Published by Speedy Publishing LLC on 2012-05-22
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Named a Best Book of 2012 by Kirkus Reviews! Set in 1940s Appalachia, The Secret Sense of Wildflower tells the story of Louisa May
I received this book from the author in exchange for an honest review.
I’m always a little shocked to read beautiful, well-written prose when I start reading a book from an indie author. This shouldn’t be the case and should never be the norm. I’m willing to read just about anything that an author requests me to read (you can ask them how long my TBR pile is — it’s a bit embarrassing how long it takes me to get to these books sometimes). It’s reading books like The Secret Sense of Wildflower that keep me accepting indie-authored books.
It took Susan Gabriel 11 years to write The Secret Sense of Wildflower according to her Goodreads profile. You can tell. There are no superfluous words. She crafts each word, phrase, and sentence in a deliberate way. Everything is visual. Every visual has great meaning. I love the little details she includes. Each sister is named after a Little Women character, with the final daughter named for Louisa May Alcott. It’s their mother’s favorite book. Those little details create a richness of character — a depth that many authors simply cannot replicate.
Louisa May (aka Wildflower) is such a complicated girl. She struggles so much after her father’s death but is so determined to keep his memory alive even when it seems like the rest of her family would rather forget him. They move on and yet she’s determined to visit his grave every day and remember him how he was before the mill accident. He was one of the few people who knew about and believed in her “secret sense.” My family calls it a “gut feeling.” Your gut tells you all sorts of things that your brain might not notice. It gives you that feeling of dread when something bad is about to happen. Wildflower’s dedication to her dad causes her to ignore her secret sense resulting in some painful and powerful repercussions. I was sitting in the doctor’s office reading this part and it took everything inside of me to keep from crying. It was beautiful writing that completely broke my heart.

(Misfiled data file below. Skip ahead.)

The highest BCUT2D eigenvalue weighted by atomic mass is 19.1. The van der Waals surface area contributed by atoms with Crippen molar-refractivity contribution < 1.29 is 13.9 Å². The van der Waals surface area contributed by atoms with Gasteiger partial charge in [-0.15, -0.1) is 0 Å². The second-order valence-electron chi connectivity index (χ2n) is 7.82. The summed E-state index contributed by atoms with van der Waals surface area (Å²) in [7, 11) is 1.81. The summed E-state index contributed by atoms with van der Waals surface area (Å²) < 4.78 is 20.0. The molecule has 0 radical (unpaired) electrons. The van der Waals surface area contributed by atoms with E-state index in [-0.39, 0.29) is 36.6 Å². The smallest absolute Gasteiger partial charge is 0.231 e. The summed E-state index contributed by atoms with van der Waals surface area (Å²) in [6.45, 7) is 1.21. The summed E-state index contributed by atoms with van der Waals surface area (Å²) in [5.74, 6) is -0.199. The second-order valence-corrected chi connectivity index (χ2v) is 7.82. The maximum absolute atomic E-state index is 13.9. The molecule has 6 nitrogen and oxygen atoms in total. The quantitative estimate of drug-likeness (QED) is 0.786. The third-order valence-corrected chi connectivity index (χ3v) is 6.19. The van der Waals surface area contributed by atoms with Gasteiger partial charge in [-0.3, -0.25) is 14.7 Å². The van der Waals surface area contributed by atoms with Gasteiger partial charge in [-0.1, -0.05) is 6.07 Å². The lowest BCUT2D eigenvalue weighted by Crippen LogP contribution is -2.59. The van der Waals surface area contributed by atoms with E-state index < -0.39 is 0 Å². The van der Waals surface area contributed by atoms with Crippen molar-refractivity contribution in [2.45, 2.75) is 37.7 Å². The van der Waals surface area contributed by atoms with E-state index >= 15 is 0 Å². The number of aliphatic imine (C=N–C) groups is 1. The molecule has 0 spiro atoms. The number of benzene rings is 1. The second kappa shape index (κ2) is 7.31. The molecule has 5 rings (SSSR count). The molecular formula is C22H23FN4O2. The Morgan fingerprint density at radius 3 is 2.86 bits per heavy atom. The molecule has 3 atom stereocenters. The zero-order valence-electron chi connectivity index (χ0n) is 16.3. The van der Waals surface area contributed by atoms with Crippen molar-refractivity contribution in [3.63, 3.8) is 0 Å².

Despite the harrowing scenes that follow, the story never feels too heavy. There’s enough action, tenderness, and surprise to keep the book from becoming bogged down by sorrow. Gabriel has a knack of giving you just what you need to read, right when you need to read it. Relationships are repaired at just the right moment.
The only reason this is a four star book is because the ending felt a little rushed. I finished The Secret Sense of Wildflower needing to know what happened in the moments/days that followed. I thought about it for a long time and sincerely hoped that all went well in the years to come.
The Secret Sense of Wildflower, set in 1940s Appalachia, sticks with you for a long time. What a gorgeous read.
© 2014 – 2016, Jessica Workman Holland. All rights reserved.